The importance of magnesium in your diet

Many Americans do not get enough magnesium in their diets

You’re on your way to work and grab your usual bagel or donut with coffee for breakfast. When lunch time rolls around, you might be too busy to leave your desk and end up having birthday cake from the break room or snacks from the vending machine. By the end of the day, you’re likely famished and picking up fast food or pizza on your way home for dinner is a temptation. If this scenario describes the way you eat on a regular basis you might be in danger of having a magnesium deficiency.

People who eat a lot of sugary pastries and junk food can have magnesium deficiency because these foods contain little to none of the mineral.

The World Health Organization estimates that approximately 75% of all American adults do not get the USDA Daily Recommended Intake of 420 mg (for men over age 30) or 320 mg (for women over age 30.) It is difficult to detect magnesium deficiency in blood tests as the body stores magnesium in muscle and bone cells. Signs and symptoms of magnesium deficiency usually do not appear until your levels have become severely low.

Symptoms of magnesium deficiency

Symptoms of magnesium deficiency include muscle cramps and spasms, depressed or apathetic mood, fatigue, high blood pressure, chronic insomnia, irregular heartbeat and increased risk for osteoporosis.

Magnesium is essential for good health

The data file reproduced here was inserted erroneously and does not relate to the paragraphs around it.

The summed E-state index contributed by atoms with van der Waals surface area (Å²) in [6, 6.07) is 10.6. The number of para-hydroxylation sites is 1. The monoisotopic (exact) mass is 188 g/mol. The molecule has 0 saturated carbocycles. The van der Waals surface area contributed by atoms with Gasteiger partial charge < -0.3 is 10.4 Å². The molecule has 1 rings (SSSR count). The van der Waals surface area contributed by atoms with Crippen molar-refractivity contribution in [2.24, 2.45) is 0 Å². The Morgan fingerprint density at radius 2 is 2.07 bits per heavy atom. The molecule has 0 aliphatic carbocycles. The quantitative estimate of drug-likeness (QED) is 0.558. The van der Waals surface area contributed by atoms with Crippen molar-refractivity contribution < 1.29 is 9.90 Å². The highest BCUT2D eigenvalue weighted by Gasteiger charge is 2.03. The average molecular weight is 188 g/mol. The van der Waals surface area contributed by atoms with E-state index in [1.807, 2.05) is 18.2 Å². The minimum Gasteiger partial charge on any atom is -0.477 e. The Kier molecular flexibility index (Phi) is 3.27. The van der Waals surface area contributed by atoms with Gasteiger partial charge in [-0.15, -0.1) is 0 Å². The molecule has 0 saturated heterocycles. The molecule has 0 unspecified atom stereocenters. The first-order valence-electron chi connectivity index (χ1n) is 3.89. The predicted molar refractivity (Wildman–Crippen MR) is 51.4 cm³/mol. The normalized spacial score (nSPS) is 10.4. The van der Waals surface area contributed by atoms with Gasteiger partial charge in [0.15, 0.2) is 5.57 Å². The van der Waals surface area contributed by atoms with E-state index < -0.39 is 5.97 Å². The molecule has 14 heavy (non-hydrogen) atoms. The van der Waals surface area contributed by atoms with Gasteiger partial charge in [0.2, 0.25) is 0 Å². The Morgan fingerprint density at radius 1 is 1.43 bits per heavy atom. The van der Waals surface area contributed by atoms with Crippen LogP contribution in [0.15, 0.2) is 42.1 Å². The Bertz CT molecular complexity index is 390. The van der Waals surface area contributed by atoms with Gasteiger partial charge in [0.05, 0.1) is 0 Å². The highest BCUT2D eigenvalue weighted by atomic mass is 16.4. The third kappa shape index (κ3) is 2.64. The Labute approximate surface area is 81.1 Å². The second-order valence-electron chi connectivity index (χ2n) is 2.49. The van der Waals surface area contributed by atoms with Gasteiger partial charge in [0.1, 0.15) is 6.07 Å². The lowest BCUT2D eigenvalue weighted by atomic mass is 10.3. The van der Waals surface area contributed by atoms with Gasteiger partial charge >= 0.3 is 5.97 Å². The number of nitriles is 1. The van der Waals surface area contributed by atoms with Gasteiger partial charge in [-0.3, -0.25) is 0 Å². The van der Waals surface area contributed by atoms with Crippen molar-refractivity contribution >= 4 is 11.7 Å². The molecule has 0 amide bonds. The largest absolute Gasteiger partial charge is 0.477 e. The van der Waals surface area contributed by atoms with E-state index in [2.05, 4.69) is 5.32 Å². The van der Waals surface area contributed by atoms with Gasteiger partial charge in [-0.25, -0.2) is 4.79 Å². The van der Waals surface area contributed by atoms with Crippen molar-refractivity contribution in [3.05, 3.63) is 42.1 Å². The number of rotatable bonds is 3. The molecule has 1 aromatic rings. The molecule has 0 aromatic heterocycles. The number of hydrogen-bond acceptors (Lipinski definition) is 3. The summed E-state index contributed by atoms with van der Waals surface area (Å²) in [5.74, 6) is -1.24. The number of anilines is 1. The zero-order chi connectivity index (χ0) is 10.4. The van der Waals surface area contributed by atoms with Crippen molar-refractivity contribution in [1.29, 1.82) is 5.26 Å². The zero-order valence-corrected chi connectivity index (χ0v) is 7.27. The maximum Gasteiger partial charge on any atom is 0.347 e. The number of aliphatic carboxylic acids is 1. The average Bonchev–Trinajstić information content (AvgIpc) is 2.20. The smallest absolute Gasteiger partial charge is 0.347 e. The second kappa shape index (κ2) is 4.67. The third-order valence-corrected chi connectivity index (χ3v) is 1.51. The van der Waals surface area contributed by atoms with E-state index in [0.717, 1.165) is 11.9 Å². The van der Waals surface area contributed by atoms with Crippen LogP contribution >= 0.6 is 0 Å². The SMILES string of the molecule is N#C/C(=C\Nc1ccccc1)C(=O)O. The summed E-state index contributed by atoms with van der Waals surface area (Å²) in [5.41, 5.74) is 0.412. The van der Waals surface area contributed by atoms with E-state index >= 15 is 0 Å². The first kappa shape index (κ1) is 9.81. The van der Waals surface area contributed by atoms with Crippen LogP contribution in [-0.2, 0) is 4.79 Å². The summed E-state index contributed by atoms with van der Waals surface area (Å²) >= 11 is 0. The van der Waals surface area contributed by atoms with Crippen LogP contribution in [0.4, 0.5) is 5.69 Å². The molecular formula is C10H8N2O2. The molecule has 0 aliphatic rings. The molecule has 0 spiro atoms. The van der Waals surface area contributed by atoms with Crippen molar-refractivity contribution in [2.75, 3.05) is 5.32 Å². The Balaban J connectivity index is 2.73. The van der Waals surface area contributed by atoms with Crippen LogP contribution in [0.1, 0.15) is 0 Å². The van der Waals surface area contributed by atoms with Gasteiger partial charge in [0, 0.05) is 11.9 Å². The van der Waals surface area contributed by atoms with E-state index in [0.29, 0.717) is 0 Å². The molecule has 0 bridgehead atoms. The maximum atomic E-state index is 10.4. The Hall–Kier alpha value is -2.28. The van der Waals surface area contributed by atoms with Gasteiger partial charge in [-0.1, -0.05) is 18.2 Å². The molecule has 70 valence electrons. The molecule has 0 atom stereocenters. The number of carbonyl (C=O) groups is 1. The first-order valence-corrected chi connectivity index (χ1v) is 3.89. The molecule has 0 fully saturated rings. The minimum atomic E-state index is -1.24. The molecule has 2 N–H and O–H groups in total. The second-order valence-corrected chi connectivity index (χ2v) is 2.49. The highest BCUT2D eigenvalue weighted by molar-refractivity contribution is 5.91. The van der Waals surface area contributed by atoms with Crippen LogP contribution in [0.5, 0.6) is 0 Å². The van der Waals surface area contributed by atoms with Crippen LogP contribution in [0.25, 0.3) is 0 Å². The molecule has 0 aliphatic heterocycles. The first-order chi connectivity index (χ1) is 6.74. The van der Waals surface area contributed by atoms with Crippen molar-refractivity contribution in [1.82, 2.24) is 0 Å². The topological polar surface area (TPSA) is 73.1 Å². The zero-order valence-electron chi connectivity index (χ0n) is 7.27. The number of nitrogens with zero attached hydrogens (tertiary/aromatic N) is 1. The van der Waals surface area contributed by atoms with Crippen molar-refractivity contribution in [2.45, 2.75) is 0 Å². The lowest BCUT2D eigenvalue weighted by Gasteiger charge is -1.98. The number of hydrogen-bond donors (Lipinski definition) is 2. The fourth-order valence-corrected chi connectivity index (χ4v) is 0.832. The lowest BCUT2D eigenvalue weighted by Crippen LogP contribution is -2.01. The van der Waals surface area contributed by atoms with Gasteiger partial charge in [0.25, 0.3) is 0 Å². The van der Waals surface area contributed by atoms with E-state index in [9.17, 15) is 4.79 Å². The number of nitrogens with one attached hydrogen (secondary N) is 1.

On average, the human body contains about 25 grams of magnesium. It is one of the six essential minerals you need in your diet to stay in good health along with calcium, iron, iodine, zinc and phosphorus.

In fact, getting enough magnesium is essential to life itself as it plays a key role in regulating the electric activity of the heart as well as breathing, energy production, stress reduction, restful sleep and insulin sensitivity.

While many doctors encourage their patients

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, particularly women, to take calcium supplements, they often do not mention that magnesium—as well as vitamin D—is essential for the body to actually absorb the calcium. Magnesium keeps the calcium in liquid form in your bloodstream so that it can be readily absorbed by the intestines. For this reason

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, it is imperative to take calcium with magnesium and vitamin D.

Who is at risk for magnesium deficiency?

Aside from those with poor diets, patients who suffer a variety of medical conditions are at a higher risk for magnesium deficiency.
The main reason for magnesium deficiency involves anything that interferes with the body’s ability to absorb vitamins and minerals during digestion. Anyone with a chronic gastrointestinal condition such as Crohn’s or celiac disease is at risk for this reason.

Regular, long-term use of some medications such as proton pump inhibitors can also prevent absorption of vital minerals and nutrients in your diet. Proton pump inhibitors

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, or PPI’s work by reducing the amount of stomach acid made by glands in the lining of the stomach. Popular PPI’s include omeprazole (Prilosec)

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, Esomeprazole (Nexium) and omeprazole with sodium bicarbonate (Zegerid) and are used to treat ailments such as acid reflux and ulcers. Over time